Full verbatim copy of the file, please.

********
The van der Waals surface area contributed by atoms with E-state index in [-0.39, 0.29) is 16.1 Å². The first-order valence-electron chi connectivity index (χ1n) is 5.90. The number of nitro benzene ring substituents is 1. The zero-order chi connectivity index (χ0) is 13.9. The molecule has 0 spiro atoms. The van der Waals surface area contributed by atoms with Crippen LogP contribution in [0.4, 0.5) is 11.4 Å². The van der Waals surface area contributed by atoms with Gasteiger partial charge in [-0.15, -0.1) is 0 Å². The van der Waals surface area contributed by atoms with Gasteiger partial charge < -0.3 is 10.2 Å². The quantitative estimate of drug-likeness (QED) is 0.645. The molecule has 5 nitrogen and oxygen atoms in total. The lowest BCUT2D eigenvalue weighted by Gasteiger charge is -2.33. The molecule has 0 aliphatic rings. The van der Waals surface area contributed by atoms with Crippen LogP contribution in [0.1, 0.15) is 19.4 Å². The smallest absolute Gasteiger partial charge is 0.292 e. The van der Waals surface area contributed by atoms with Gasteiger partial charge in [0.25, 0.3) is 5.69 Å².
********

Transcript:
The van der Waals surface area contributed by atoms with E-state index in [-0.39, 0.29) is 16.1 Å². The first-order valence-electron chi connectivity index (χ1n) is 5.90. The number of nitro benzene ring substituents is 1. The zero-order chi connectivity index (χ0) is 13.9. The molecule has 0 spiro atoms. The van der Waals surface area contributed by atoms with Crippen LogP contribution in [0.4, 0.5) is 11.4 Å². The van der Waals surface area contributed by atoms with Gasteiger partial charge in [-0.15, -0.1) is 0 Å². The van der Waals surface area contributed by atoms with Gasteiger partial charge < -0.3 is 10.2 Å². The quantitative estimate of drug-likeness (QED) is 0.645. The molecule has 5 nitrogen and oxygen atoms in total. The lowest BCUT2D eigenvalue weighted by Gasteiger charge is -2.33. The molecule has 0 aliphatic rings. The van der Waals surface area contributed by atoms with Crippen LogP contribution in [0.1, 0.15) is 19.4 Å². The smallest absolute Gasteiger partial charge is 0.292 e. The van der Waals surface area contributed by atoms with Gasteiger partial charge in [0.25, 0.3) is 5.69 Å².